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13 Responses to Offbeat L.A.: Harry Perry- The Guitar Playing, Rollerskating, Turban Wearing Kosmic Krusader of Venice Beach

  1. I’ve always loved his bullseye guitar.

  2. auiooo says:

    Just to be a little more accurate, before Harry was on skates I was doing a similar gig on a skateboard, wearing tie dye and playing a lot of Hendrix style guitar & vocals. I would see Harry down by the Pavillion and skate up and do a little guitar battle for a while, he would stick to his songs and I improvised along. He also worked in some of his ballet moves as his whole orientation was classical. This would go on for a few tunes and usually attracted larger crowds, so he was making bucks, I never asked for any.

    Then I would skate off down the bike path and the fun was rolling up on people from nowhere and playing some crazy psychedelic riffs with feedback and distortion, it was kind of a workout/meditation.

    It wasn’t long after several of these encounters he got the skates, I’d guess closer to 78-79. We would sometimes swoop in on crowds like Batman & Robin and do our battle, I was learning his songs at this point. This led to some jamming at his Hollywood mansion sublet, and I played bass with him for a while, doing this on the boardwalk too with portable amps we both wore. Later we hooked up another bass player Spice and I switched to drums as I had a set of instruments to make a complete trio. There are cassettes of those rehearsals somewhere.

    At one point that bass player left and we worked with another named Bumpy, whom I later did some work with separately, we were more into Hendrix & Funk while Harry had a style like Jethro Tull, more classical riffs. Great fun though!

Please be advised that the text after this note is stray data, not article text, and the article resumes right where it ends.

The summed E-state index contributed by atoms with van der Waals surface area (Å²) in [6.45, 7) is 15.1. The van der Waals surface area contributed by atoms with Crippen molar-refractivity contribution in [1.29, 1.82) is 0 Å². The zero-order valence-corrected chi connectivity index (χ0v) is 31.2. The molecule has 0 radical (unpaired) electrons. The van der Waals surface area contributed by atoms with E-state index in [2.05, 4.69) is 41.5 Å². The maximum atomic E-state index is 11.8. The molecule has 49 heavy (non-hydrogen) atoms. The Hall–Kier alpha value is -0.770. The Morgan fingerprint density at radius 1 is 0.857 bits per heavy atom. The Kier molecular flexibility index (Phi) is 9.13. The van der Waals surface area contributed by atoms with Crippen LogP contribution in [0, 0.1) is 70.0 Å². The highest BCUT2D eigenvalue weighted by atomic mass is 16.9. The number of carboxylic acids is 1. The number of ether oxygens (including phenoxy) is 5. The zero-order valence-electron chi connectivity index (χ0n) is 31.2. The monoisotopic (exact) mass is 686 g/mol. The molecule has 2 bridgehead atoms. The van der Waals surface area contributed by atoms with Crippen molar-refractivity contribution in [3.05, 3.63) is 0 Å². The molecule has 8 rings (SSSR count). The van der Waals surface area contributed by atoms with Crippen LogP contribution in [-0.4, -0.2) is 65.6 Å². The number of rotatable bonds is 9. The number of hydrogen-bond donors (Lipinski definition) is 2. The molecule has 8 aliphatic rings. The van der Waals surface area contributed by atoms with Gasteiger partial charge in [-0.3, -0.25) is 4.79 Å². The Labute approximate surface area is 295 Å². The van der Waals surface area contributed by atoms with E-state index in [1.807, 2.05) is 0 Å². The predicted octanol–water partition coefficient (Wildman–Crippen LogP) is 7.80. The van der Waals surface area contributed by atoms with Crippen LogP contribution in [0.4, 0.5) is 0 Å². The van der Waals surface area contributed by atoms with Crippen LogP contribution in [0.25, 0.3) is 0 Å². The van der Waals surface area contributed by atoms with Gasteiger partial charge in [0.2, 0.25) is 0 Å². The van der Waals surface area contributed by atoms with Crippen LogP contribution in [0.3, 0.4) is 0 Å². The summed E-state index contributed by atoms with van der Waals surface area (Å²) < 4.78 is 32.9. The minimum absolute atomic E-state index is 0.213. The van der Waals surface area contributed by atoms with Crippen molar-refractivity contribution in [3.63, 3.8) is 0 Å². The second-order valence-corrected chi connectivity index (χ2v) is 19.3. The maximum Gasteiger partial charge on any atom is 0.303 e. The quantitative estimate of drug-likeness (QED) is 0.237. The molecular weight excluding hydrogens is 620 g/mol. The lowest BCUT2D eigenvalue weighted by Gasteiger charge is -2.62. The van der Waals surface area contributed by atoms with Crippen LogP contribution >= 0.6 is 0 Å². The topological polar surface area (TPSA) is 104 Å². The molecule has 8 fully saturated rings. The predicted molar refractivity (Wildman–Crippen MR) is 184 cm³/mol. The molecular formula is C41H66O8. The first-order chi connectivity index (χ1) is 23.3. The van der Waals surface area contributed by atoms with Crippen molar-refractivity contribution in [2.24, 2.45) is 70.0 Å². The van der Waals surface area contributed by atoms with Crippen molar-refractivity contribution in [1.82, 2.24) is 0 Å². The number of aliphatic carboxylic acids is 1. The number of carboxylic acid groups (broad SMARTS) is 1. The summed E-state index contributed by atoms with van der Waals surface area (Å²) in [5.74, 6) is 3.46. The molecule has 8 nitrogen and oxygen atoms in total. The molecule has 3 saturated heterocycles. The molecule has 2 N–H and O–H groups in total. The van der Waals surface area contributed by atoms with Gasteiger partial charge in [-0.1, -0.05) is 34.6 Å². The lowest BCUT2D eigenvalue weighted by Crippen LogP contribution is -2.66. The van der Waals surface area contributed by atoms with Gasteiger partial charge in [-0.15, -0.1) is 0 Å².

Some of my own projects following that time:

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  4. Terry says:

    I can’t believe it. I lived in Los Angeles throughout the eighties. I just flashed on this guy and googled guy on Venice Beach with a guitar and here I am. I am glad he is still alive and well.

    • Tim Brown says:

      I was out there with him 84. At that time Charles Bronson had a brother they called Smitty was hanging out on Venice Beach. He was drunk and knocked out all the time from drinking cheap wine??. The song Drive by the cars was popular and the song Cruel Summer was a hit. Then Purple Rain dropped. Great memories. Harry Perry found me somewhat interesting.l was a Hendrix look a like and played guitar. I lived out on the streets of Venice. The comedian Michael Collier was out there at that time.

      • Terry Wormley says:

        Thanks for the music memories! It was a great time to be in LA. I rented a one bedroom apartment for a few months in Venice for $350 a month. It was so much easier to be adventurous back then. I am so glad I grew up then instead of now. Good times!!

  5. Paul Hurschmann says:

    I am happy Harry Perry has remained a fixture on the Venice Beach Boardwalk for all these many years. However, I am a photographer and I know the law allows me to photograph anyone in a public place and there is no requirement for payment. I have given Harry (and others) a couple of bucks at various times and will continue to do so. I don’t agree with his “I make people pay me” attitude. No one who chooses to busk on the streets is owed payment just as no one owes me anything for performing my art – taking their picture. Get over your entitlement, Harry!

  6. Elizabeth Salinas says:

    How is this possible? When I was a teenager hanging out in Venice I used to see Harry Perry. He looks the same still but I am now 50!

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  8. George Vreeland Hill says:

    A great guy and a Venice Beach legend.
    Always love seeing him.

    George Vreeland Hill

    • Jennifer Cameron says:

      Harry Perty was always such a kind loving face to se walking through Venice. He would tell me everytime I saw him, “you’ll have a beautiful life pretty lady.” I’m so fortunate to have seen him several times a year after living in LA for 15 years.

      Peace, Harry Perry you are a bright light


  9. Harry Fyhr says:

    I remember seeing him in a couple of movies.
    I googled “black man on roller skater with guitar california” and I’m thrilled to see he’s still doing his thing.